The agency has not had the opportunity to address the effect, if any, that Petitioner's apparent failure to timely depart may have on his previous application for cancellation of removal. As such, the record contains no facts pertaining to Petitioner's compliance (or non-compliance) with the statutory and regulatory requirements of voluntary departure, and we are ill-equipped as an appellate court to determine in the first instance whether § 1229c(d) is a bar to relief in this case.*fn2 Because we cannot be certain based on the record before us whether § 1229c(d) is applicable in this case, we cannot agree with the government that the requested relief (remand for further consideration of Petitioner's cancellation of removal claim) will be ineffective as a matter of law. Therefore, were we to conclude on the merits that the IJ's grounds for initially denying cancellation of removal were legally incorrect, we would remand for the agency to consider the government's arguments under § 1229c(d) in the first instance.


All of the foregoing being said, we find that Petitioner's allegations of legal error by the IJ are without merit, and further consideration of this case by the agency is thus unnecessary. In reviewing the merits of Petitioner's claims, this Court reviews the agency's conclusions of law de novo, "subject to established principles of deference." Wang v. Ashcroft, 368 F.3d 347, 349 (3d Cir. 2004) (citing Chevron, 467 U.S. 837). We apply substantial evidence review to agency findings of fact, departing from factual findings only where a reasonable adjudicator would be compelled to arrive at a contrary conclusion. 8 U.S.C. § 1252(b)(4)(B). Applying these principles, we hold that the agency's ruling in Romalez-Alcaide, 23 I & N Dec. 423, is entitled to deference and that the IJ correctly applied that ruling in this case.


As noted, an alien applying for cancellation of removal must establish at least ten years of continuous physical presence in the United States under § 1229b(b)(1)(A). Section 1229b(d) sets forth two situations in which continuous presence is deemed to have been broken. First, physical presence "shall be deemed to end . . . when the alien is served a notice to appear under section 1229(a) of this title," or when the alien has committed a criminal offense referred to in 8 U.S.C. §§ 1182(a)(2), 1227(a)(2), or 1227(a)(4). 8 U.S.C. § 1229b(d)(1). The second situation is set forth in § 1229b(d)(2):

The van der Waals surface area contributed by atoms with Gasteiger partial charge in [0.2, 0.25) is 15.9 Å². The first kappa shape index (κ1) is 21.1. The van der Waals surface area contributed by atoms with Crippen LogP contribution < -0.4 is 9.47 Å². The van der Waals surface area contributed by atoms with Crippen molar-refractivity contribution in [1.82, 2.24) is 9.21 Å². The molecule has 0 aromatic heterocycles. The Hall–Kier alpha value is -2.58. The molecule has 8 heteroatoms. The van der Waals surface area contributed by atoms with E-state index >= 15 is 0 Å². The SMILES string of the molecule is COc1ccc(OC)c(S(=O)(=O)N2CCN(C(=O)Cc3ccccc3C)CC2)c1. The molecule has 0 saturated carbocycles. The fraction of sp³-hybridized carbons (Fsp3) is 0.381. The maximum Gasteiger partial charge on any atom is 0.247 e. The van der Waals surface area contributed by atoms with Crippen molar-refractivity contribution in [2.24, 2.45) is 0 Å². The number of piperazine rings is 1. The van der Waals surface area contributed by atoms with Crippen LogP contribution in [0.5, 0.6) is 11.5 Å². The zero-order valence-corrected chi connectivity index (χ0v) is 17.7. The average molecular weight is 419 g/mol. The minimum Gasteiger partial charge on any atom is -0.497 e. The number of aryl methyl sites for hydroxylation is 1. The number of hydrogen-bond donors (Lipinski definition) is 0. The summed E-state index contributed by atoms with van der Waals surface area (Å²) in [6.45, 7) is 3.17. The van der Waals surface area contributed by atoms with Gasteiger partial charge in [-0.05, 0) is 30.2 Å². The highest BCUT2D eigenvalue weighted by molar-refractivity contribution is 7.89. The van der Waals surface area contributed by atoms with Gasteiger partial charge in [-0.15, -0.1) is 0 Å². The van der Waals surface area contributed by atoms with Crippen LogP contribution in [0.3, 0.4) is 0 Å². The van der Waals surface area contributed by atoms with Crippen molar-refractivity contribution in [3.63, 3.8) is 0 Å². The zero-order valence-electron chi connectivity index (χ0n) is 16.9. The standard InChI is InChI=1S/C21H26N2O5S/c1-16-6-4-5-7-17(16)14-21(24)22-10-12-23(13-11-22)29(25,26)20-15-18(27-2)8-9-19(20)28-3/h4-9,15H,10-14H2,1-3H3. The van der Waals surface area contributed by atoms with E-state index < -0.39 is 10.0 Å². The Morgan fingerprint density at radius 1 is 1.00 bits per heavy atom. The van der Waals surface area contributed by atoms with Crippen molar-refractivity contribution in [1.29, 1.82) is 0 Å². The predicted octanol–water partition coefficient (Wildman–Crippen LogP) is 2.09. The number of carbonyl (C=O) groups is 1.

(2) Treatment of certain breaks in presence

An alien shall be considered to have failed to maintain continuous physical presence in the United States under subsections (b)(1) and (b)(2) of this section if the alien has departed from the United States for any period in excess of 90 days or for any periods in the aggregate exceeding 180 days.

8 U.S.C. § 1229b(d)(2).

In Romalez-Alcaide, the BIA held that continuous physical presence is also broken when the alien voluntarily departs under the threat of deportation. 23 I & N Dec. at 429. In determining whether this holding is entitled to deference, we must first determine whether Congress has "directly spoken to the precise question at issue." Chevron, 467 U.S. at 842. "If Congress has done so, the inquiry is at an end; the court 'must give effect to the unambiguously expressed intent of Congress.'" FDA v. Brown & Williamson Tobacco Corp., 529 U.S. 120, 132 (2000) (quoting Chevron, 467 U.S. at 843).

Petitioner argues that § 1229b(d) sets forth the only conditions under which continuous physical presence is broken and contains the "unambiguously expressed intent of Congress" that departures not exceeding the 90/180 day period shall not be deemed to break physical presence. Petitioner thus claims that the BIA improperly "introduce[d] an additional requirement not enacted by statute," (Brief for Petitioner at 22), by holding that voluntary departure under the threat of removal constitutes a break in physical presence regardless of whether the resulting departure exceeds the 90/180 day period.

We disagree. Section 1229b(d) sets forth various circumstances under which continuous physical presence must be deemed to have been broken, but it does not by its terms provide the exclusive definition of break in physical presence. The statute does not further define "continuous physical presence," and it is silent as to whether there are additional circumstances under which continuous physical presence may be broken. In other words, the fact that Congress has declared that a departure of more than 90 days shall constitute a break in physical presence does not necessarily mean that departures of less than 90 days shall not constitute a break in physical presence. Thus, Congress has remained silent on the precise issue presented in both this case and Romalez-Alcaide: whether a departure of less than 90 days can ever create a break in physical presence.